So many people came to Grace Arnold’s birthday party that it was held at her church because they wouldn’t fit in her home. They came from as far away as Seattle and California.
She was turning 100, but that wasn’t my reason for being there. People live so much longer these days that 100th birthdays aren’t as newsworthy as they once were. I wanted to meet her to learn more about the early years of our mutual alma maters, Boise High School and Boise Junior College. That she had made history at BJC was an unexpected bonus.
Arnold and I had never met, but recognizing her in the crowded church hall shouldn’t have been a problem. How many people there would be a century old?
Actually, it was a problem. A number of the guests were getting up in years, and no one stood out as looking the way we expect centenarians to look. There was a white-haired woman seated at a table with a birthday cake big enough for a marching band, but she didn’t look anywhere close to 100. That couldn’t possibly have been her.
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It was. Even after being introduced and conversing with her for a while, I had trouble believing how old she truly was. She walked unassisted, her hearing was better than some people’s half her age and her mind was clear and bright. We should all be so lucky.
It didn’t take long to realize that she was a force of nature and had been all her life. At Boise High School, she was an “art girl” and a “letter girl,” a member of the art club, history club, home economics club and library staff, an honor student and a member of the National Honor Society. She didn’t tell me any of this herself; it was all in her 1933 Boise High School yearbook.
Then as now, students’ senior pictures were accompanied by predictions of what they’d end up becoming. Hers was “Old Maid.”
“I’m not sure how they came up with that,” she said, laughing. “I certainly wasn’t.”
Hardly. She was married twice, had three children and is a grandmother many times over. Her grandkids call her “GG,” for great grandmother.
I know. You’re wondering how she made history at BJC, now BSU. We’ll get to that, but first a wee bit more about Boise High in 1933.
Teachers stuck around in those days. My mother and one of my kids had the same English teacher I did — the redoubtable Inez Woesner. She was one of the reasons I wanted to be a writer.
“She influenced a lot of us,” Arnold said.
It shouldn’t have surprised me that Woesner was her English teacher, too. The number of students she influenced would be in the thousands.
That brings us to BJC and Arnold’s role in its history. For years, I’ve heard that it was a woman who suggested blue and orange as the school colors. Every attempt to track her down, however, came to a dead end. So you can imagine my surprise upon learning that it was indeed a woman — namely Grace Arnold.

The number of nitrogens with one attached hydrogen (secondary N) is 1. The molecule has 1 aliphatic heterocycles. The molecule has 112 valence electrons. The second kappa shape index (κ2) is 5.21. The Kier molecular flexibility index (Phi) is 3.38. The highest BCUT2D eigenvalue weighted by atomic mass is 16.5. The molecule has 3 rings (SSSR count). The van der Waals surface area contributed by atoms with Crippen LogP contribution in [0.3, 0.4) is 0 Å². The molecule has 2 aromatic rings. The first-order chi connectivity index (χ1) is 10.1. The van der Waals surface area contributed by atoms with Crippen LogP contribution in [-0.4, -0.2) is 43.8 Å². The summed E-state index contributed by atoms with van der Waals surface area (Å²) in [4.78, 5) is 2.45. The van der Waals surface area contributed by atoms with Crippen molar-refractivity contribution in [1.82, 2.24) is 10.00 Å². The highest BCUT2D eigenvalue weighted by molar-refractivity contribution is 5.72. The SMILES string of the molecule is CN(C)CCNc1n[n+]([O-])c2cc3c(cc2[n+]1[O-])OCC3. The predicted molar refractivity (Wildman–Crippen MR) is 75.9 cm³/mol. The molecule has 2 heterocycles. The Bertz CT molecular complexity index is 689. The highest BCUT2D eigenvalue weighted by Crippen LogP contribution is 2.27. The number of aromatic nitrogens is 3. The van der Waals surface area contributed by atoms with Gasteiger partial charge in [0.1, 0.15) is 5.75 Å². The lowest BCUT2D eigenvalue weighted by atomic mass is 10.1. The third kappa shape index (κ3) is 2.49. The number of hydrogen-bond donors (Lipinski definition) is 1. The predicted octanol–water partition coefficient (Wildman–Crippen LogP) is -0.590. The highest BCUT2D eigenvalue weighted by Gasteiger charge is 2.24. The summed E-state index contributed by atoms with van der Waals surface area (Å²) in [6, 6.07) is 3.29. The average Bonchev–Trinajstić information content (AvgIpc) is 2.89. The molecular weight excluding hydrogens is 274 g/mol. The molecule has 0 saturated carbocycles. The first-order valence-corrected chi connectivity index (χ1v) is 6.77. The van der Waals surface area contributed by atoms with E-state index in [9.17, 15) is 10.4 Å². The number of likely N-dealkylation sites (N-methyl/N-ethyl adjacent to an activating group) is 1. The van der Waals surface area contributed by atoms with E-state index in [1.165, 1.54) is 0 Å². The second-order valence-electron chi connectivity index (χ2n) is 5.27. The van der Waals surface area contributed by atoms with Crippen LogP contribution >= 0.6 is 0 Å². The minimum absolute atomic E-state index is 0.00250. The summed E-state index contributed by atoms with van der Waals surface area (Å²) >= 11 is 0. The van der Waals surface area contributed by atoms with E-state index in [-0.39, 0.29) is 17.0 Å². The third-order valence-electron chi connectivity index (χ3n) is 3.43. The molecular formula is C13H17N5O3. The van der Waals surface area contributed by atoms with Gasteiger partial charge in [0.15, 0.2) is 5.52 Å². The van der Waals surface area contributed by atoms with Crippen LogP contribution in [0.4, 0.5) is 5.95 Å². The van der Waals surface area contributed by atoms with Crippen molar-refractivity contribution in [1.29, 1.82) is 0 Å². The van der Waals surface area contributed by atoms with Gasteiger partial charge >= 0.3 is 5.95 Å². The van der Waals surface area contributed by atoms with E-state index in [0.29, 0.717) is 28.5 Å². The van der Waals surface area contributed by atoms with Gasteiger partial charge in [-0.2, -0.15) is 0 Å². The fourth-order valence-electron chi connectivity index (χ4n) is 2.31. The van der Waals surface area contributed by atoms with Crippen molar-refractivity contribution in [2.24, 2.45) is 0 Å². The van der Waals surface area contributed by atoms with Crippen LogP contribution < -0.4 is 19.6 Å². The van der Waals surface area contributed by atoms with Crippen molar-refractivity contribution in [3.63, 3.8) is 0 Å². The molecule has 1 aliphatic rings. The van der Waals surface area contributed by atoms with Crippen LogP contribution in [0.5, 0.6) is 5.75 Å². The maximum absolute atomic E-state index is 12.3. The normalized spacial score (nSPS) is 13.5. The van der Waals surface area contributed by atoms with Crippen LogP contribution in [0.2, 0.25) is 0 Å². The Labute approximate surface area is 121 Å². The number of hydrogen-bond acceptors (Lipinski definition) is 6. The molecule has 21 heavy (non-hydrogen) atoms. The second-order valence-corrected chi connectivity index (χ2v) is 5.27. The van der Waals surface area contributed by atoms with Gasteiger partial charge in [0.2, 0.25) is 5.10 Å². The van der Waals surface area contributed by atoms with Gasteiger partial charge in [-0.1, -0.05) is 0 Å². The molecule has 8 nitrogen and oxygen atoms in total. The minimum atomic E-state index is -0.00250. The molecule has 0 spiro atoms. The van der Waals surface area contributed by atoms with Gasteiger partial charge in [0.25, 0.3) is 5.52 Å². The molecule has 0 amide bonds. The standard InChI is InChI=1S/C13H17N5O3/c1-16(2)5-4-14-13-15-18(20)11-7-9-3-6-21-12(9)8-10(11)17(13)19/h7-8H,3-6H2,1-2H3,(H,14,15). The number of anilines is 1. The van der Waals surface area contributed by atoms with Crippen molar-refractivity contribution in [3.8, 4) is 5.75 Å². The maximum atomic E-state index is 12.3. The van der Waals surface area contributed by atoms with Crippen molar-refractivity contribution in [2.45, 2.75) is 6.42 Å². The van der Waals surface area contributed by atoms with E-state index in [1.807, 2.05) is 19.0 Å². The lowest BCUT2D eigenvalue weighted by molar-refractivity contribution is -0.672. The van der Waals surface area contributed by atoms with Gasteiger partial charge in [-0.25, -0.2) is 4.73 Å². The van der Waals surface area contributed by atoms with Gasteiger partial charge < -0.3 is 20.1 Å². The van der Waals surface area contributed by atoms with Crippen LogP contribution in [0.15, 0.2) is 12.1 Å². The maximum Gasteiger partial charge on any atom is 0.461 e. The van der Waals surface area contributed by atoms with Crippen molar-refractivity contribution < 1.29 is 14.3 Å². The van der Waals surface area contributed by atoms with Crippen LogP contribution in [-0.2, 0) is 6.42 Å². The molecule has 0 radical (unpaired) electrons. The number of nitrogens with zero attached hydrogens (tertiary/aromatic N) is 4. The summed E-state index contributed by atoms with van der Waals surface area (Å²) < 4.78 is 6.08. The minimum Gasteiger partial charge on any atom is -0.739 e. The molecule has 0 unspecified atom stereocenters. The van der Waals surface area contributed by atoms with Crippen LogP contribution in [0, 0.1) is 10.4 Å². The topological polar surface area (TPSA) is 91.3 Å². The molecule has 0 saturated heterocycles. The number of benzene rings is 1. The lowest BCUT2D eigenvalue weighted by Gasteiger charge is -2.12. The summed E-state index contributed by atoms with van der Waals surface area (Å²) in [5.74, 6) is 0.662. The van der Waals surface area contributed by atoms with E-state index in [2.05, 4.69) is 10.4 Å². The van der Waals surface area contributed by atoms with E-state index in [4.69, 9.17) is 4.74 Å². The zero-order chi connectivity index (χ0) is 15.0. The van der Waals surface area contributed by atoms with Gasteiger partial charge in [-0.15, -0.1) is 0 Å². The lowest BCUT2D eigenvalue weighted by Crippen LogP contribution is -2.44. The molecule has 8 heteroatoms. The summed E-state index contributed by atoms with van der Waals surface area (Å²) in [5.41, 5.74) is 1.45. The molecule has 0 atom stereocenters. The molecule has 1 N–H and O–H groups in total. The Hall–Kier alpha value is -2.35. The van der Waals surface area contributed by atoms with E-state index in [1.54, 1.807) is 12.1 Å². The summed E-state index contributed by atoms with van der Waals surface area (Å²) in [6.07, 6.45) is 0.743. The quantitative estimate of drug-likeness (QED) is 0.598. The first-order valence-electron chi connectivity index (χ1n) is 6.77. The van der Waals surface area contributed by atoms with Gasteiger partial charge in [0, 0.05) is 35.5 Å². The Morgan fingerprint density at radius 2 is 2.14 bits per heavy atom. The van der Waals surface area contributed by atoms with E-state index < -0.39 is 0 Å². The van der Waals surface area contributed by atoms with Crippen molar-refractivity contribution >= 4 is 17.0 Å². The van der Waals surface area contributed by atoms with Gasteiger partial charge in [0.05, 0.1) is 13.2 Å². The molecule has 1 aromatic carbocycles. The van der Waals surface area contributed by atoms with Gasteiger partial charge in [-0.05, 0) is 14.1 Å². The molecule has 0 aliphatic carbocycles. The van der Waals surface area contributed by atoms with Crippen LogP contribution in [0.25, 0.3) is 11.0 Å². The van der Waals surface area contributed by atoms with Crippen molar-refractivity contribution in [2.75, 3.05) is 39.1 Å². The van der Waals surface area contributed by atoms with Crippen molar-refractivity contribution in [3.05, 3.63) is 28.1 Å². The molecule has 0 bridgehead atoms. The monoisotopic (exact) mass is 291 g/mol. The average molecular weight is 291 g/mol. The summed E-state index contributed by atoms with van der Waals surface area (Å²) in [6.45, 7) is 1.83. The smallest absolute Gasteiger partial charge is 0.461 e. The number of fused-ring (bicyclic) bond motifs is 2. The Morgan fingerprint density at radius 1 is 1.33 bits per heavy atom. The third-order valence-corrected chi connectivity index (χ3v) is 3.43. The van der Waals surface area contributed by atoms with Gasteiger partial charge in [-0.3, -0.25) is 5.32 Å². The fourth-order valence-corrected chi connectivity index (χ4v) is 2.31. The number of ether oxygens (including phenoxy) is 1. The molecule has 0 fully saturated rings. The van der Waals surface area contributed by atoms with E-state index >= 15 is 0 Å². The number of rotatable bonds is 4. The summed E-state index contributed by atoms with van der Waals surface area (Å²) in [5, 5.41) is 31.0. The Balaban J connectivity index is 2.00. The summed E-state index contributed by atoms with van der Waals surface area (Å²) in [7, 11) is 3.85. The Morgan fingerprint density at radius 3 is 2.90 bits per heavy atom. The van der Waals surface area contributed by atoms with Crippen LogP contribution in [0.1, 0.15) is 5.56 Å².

“There was a committee of us,” she said. “He wasn’t my husband yet, but my first husband and I were on it along with several others.”
BJC then was nothing like the BSU of today, which offers over 200 degrees to more than 22,000 students. It opened its doors (or quite possibly door, singular) in the fall of 1932 with 70 students and a full-time faculty of eight. It wasn’t even in the same place that the university is today. It was in the former St. Margaret’s Hall, an Episcopalian women’s academy on Idaho Street between 1st and 2nd. It was there that Arnold enrolled in the fall of 1933.
“We thought Boise was a big city then, but it was only about 25,000 people,” she said. “It wasn’t the Los Angeles of Idaho like it is today. And the school was very small. You knew just about everybody.”
A committee was formed to choose the school colors and a name for its athletic teams. Committee members thought that a Western theme would be appropriate and chose the name “Broncos” for the wild horses of neighboring Owyhee County.
The first mascot was “Elmer,” a paper-mache horse that was cremated after every game. Belying a winning tradition that would span decades, the Broncos lost their first football game: St. Joseph’s Academy, 6; BJC, 0.)
A real horse as a mascot didn’t come along until 1965. By then, the word “cremate” undoubtedly had been used —figuratively, of course — to describe what the Broncos had done to opponents on the field.
When the time came for choosing school colors, Arnold suggested blue and orange because “Boise High School had red and white, and other schools had most of the other colors, but nobody had blue and orange.”
She still cheers for the Broncos and proudly wears blue and orange on game days.
One of her birthday gifts was a football signed for her by the coaches and players.
As well it should have been. If not for her, they might be wearing pumpkin and puce.
Tim Woodward’s column appears every other Sunday and is posted on www.woodwardblog.com the following Mondays. Contact him at email@example.com.